Song Lai1, Jianrong Shi1, John P. Lackey1, Jay S. Schneider2
1Radiology, Thomas Jefferson University, Philadelphia, PA, USA; 2Pathology, Anatomy, & Cell Biology, Thomas Jefferson University, Philadelphia, PA, USA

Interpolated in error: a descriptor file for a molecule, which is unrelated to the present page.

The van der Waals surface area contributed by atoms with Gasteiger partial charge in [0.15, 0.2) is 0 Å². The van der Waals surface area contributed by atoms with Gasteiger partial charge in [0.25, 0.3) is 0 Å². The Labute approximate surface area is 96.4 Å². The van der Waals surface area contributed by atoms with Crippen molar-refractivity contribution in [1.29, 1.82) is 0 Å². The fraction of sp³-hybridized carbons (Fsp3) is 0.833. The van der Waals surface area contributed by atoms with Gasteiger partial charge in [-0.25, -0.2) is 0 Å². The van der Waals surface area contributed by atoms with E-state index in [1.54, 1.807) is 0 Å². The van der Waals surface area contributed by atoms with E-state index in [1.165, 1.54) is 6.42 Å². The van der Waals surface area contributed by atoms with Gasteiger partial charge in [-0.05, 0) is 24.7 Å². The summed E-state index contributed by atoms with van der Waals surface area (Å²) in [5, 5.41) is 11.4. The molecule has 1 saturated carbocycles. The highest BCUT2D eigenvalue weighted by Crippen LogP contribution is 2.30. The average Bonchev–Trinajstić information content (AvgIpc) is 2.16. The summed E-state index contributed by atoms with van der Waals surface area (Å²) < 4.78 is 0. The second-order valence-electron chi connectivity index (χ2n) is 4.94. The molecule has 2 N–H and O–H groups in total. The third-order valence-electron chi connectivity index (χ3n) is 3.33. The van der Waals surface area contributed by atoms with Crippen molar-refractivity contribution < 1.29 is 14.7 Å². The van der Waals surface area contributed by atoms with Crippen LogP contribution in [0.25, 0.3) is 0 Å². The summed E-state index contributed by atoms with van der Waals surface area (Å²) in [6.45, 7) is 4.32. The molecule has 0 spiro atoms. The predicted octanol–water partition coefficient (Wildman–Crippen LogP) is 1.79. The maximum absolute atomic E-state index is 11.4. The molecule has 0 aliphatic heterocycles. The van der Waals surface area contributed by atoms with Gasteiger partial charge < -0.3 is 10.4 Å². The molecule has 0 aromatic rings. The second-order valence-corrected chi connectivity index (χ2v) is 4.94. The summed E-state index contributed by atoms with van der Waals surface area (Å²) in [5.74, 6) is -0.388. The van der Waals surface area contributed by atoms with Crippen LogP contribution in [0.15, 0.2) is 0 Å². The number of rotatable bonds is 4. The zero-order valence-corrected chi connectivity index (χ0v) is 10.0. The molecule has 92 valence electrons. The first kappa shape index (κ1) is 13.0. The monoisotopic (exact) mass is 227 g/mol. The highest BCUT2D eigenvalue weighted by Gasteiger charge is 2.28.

Adolescents with greater early childhood lead exposure (blood lead level (BLL) > 10 g/dl) showed elevated brain activation during performance of working memory tasks, suggesting an abnormal recruitment of brain circuits involved in working memory in individuals with prior elevated blood lead level. Enhanced activation patterns in subjects with greater early childhood lead exposure may indicate an attempt by the brain to compensate for injury to regions dedicated to working memory by recruiting additional neural resources. These data may also indicate that individuals with higher lead exposures may use different cognitive processing strategies to perform working memory tasks.